HOW STELLA GOT HER GROOVE BACK Add To My Top 10
Life Is But a Dream
Release Date: August 14, 1998
Genre: Romantic comedy
Runtime: 120 min.
Distributor: 20th Century Fox
Director: Kevin Rodney Sullivan
Producer: Deborah Schindler
Writer: Terry McMillan & Ron Bass
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Please address your comments to:
20th Century Fox
Peter Chernin, Chairman, Fox Group
20th Century Fox Film Corp.
10201 West Pico Blvd.
Los Angeles, CA 90025
(Pa, H, Ro, LL, SSS, NN, A, M) Pagan worldview with humanist & romantic views about the human condition; 13 obscenities & discussions about sex; no violence; several lovemaking scenes between two unmarried characters; upper female nudity, rear male nudity & people in skimpy bathing suits & underwear; alcohol use; and, hedonism.
Based on best-selling author Terry McMillan's own personal experiences, HOW STELLA GOT HER GROOVE BACK is about a woman's search for fulfillment in her life, regardless of how she attains it. With some funny moments, this movie is not very believable. It also has a hedonistic worldview: do whatever you want as long as it makes you happy.
Terry McMillan, known for her bestseller WAITING TO EXHALE, brings to the screen a story that reflects her own personal experience in HOW STELLA GOT HER GROOVE BACK.
Stella, played by Angela Bassett, is an attractive, 40-year-old, high-salaried, and overworked stock broker with a beautiful home overlooking San Francisco. Her family and friends are concerned because Stella does not make time for herself to have any fun in her life. Her best friend of 22 years, a crazy woman named Delilah and played by Whoopi Goldberg, encourages Stella to break out of her rut by taking a vacation with her to Jamaica. With plenty of prodding, Stella, a single mom whose son Quincy is off visiting his dad, agrees to go.
On her first day in Jamaica, a charming and handsome 20-year-old Jamaican named Winston Shakespeare, played by Taye Diggs, quickly makes her acquaintance. Although Stella is attracted to this man, she is reluctant at first because of their age difference. She soon gives in to her sensual desires. Delilah encourages Stella to enjoy her fling, and she is pleased to see her best friend so happy and alive. Winston is crazy about Stella and has no problems with their age difference. In the middle of Stella's vacation, however, Winston gets hired as an assistant chef, a job that gives him little time off. Perceiving his business to be a brush-off, Stella ignores all of Winston's phone calls at the hotel and leaves the island without saying goodbye.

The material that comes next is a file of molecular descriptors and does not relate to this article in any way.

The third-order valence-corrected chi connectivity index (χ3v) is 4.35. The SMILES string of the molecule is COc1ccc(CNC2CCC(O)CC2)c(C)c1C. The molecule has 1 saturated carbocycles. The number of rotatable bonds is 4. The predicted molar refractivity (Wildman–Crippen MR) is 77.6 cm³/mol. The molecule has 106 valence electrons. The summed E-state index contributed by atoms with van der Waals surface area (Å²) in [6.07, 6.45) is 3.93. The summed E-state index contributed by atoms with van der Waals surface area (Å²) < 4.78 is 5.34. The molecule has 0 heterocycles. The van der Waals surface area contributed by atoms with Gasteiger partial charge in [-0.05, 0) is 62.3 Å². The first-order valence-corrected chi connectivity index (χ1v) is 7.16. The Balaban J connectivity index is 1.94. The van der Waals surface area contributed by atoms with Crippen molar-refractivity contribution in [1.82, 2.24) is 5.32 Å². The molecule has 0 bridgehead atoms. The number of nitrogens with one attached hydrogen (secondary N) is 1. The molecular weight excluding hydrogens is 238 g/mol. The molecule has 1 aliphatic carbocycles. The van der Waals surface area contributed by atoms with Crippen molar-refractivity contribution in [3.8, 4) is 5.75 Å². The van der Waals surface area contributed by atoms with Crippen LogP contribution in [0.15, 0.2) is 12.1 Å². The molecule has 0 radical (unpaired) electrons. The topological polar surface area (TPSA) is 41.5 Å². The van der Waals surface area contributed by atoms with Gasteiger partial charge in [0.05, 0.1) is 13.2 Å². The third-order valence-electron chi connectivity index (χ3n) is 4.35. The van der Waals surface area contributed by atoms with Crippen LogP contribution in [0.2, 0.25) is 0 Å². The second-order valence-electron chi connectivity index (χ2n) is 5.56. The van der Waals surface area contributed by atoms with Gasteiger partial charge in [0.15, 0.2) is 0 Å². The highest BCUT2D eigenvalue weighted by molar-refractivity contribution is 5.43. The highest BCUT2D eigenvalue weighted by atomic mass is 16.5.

Arriving back home and reuniting with her son, Stella receives a surprise phone call from Winston saying how much he misses her. Ecstatic, Stella decides to take her son and niece back to Jamaica to meet him. Her younger sister, Angela, accuses Stella of "robbing the cradle" and acting "desperate." Stella disregards her comments and flies to Jamaica. During her stay there, she receives an emergency call from the hospital regarding Delilah that requires Stella to fly to New York. Winston follows her back to the States, and their relationship takes some interesting turns.
HOW STELLA GOT HER GROOVE BACK has some funny moments, but the story as a whole is not believable. First of all, the audience may have difficulty identifying with the two main characters because of inconsistencies in their development. Stella, although the movie depicts her as an overworked 40-year-old who hasn't had any fun or time for herself, still looks refreshed and energetic throughout. Even when she decides to go on the trip at the last minute, she has all the sexy and trendy party clothes she needs to wear in Jamaica. Winston, who supposedly just turned 20, does not display many of the characteristics typical for someone his age. Secondly, the significant issue of their age difference is tossed out in the movie but never brought to a resolution. Their relationship appears to be romanticized rather than realistically portrayed. Even the lens of the camera at times captures scenes in a dreamlike state.
The strong emphasis on physical appearances in this movie sends a troubling message to the audience. Stella and Winston's initial attraction is based solely on appearances, and this physical element is what keeps them together throughout the movie. Although there is an attempt to demonstrate some emotional bonding between them, it feels as if it is being thrown in as an afterthought. Director Kevin Rodney Sullivan, making his film debut, chose two attractive actors to play the main characters. Many 40-year-old women may especially have trouble identifying with Stella.
Delilah's character, played quite well by Whoopi Goldberg, delivers the most laughs and is the most believable in the movie because she speaks her mind naturally. Her life, however, takes a sudden turn in the movie that surfaces too quickly, without enough build-up, to make the plot twist seem genuine. Stella's two sisters, Angela and Vanessa, also provide some laughs.
The central premise in this movie is that a woman can do whatever she wants in seeking her fulfillment; she doesn't have to pay attention to society's rules and norms. This message is a hedonistic one: do whatever you want as long as it makes you happy. Certainly, the women in HOW STELLA GOT HER GROOVE BACK do not reflect the values that Christian women would want to emulate.